Edo governor must obey the constitution and the rule of law by appointing commissioners now
By John Aikpokpo-Martins, Esq.
The Governor, Mr. Godwin Obaseki, of Edo State was sworn in on the 12th day of November, 2020 having been overwhelmingly elected by the people of Edo State for a 2nd term. It is scandalous to find out that 7 months down the line, he is yet to appoint commissioners to assist in piloting and directing the affairs of the government as envisaged and prescribed by the constitution of the Federal Republic of Nigeria. No matter the rationale behind the Governor’s decision, the same has become untenable, not only because the constitution mandated him to, but because his wilful refusal to so appoint has become unprogressive, anti-people, anti-developmental, unjustifiable and unreasonable in the circumstances. This decision bodes bad omen for our democracy and to the proud and resilient people of Edo State.
The Governor, with due respect, is wilfully breaching the sacred and sacrosanct specific provisions of the 1999 constitution which were purposefully enacted to give room for proper direction, and assure good governance to the people of Edo State.
To situate the enormity and grave predicament that has been occasioned by the action or inaction of the Governor, it is necessary to interrogate what is provided for in the 1999 Constitution of the Federal Republic of Nigeria.
Section.192 (1) provides that “there shall be such offices of Commissioners of the Government of a state as may be established by the Governor of the State .”
Every legal practitioner worth his sale knows and understand the import and meaning of ” shall ” when used in a legislation prescribing an action; it strictly imposes a mandatory obligation to so act. There is no room for discretion. The Governor by virtue of this section therefore is under under strict obligation to appoint commissioners, and but as many as he may wish to appoint.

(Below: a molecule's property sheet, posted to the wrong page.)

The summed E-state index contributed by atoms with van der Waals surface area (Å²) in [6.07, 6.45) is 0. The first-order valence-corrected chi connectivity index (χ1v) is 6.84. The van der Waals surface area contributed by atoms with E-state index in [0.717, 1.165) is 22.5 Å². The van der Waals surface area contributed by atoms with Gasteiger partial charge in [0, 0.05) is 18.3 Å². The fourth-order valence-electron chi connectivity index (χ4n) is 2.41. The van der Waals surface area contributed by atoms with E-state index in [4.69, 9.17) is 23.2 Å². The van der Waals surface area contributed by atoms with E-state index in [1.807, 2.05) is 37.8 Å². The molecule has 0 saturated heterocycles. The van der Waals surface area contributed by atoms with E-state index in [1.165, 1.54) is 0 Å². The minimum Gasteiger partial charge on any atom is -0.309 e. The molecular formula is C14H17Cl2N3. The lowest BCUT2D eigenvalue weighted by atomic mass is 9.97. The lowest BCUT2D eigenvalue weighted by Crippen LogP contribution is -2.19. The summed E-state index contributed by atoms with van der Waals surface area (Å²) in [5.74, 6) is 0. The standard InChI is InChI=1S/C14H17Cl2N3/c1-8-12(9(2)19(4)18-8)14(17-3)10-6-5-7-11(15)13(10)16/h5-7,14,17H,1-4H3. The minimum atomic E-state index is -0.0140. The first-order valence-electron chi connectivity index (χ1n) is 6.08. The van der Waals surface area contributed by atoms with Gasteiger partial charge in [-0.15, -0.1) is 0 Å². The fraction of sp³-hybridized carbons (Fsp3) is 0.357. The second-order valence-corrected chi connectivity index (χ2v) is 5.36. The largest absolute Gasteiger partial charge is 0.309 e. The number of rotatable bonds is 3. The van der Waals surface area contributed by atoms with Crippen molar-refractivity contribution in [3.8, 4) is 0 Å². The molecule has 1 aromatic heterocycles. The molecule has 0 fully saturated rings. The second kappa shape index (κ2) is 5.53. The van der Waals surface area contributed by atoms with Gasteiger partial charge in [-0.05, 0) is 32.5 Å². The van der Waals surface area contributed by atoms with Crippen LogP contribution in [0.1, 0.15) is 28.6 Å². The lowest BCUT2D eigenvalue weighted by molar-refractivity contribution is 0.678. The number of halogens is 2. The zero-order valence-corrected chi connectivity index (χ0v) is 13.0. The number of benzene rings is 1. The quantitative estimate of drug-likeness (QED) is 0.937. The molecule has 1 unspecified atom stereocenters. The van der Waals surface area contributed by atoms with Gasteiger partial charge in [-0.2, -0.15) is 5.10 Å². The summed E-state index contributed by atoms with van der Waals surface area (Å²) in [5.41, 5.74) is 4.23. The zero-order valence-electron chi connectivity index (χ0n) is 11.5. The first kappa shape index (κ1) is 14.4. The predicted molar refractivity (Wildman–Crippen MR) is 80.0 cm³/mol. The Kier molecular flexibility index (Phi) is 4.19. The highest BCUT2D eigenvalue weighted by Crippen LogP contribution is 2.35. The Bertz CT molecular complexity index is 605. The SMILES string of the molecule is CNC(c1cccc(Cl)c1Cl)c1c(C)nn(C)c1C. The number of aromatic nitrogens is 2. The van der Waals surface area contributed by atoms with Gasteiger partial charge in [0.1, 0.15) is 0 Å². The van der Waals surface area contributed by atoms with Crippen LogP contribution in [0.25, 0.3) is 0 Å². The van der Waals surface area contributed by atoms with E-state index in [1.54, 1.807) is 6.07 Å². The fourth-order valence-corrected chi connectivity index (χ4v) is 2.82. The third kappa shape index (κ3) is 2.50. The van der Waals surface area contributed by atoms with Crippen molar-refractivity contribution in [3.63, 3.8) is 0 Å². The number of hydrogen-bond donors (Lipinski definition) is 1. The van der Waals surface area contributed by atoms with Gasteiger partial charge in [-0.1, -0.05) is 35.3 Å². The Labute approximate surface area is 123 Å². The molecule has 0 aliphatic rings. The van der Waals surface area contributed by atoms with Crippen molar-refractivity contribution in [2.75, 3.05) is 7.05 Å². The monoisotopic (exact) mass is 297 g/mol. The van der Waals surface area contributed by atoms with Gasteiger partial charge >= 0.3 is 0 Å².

However, his discretion does not extend to whether he will appoint commissioners or not. It is mandatory for him to appoint commissioners and discretionary as to how many commissioners he may wish to appoint. It is extremely fallacious and vacuous for anyone to posit and advocate that His Excellency has the latitude of discretion NOT to appoint commissioners.
The importance of commissioners in an administration cannot be over emphasised. Their importance is well highlighted by the constitution in section. 193 (2) of the constitution, which provides that ” the Governor of a State shall hold regular meetings with the Deputy Governor and all Commissioners of the Government of the State for the purposes of –
(a) determining the general direction of the policies of the Government of the State ;
(b) co-ordinating the activities of the Governor, the Deputy Governor and the Commissioners of the Government of the State in the discharge of their executive responsibilities; and
(c) advising the Governor generally in the discharge of his executive functions, other than those functions with respect to which he is required by this Constitution to seek the advice or act on the recommendation of any other person or body.”
It is germane from the above that the commissioners though appointed by the Governor have constitutional roles and duties to discharge to the people of Edo State. For the avoidance of doubt, commissioners are specifically mandated to;
- Hold regular meetings with the Governor and the Deputy Governor;
- Determine with the Governor and Deputy Governor the general direction of the policies of the government of the State;
- Coordinate the activities of the Governor and Deputy Governor.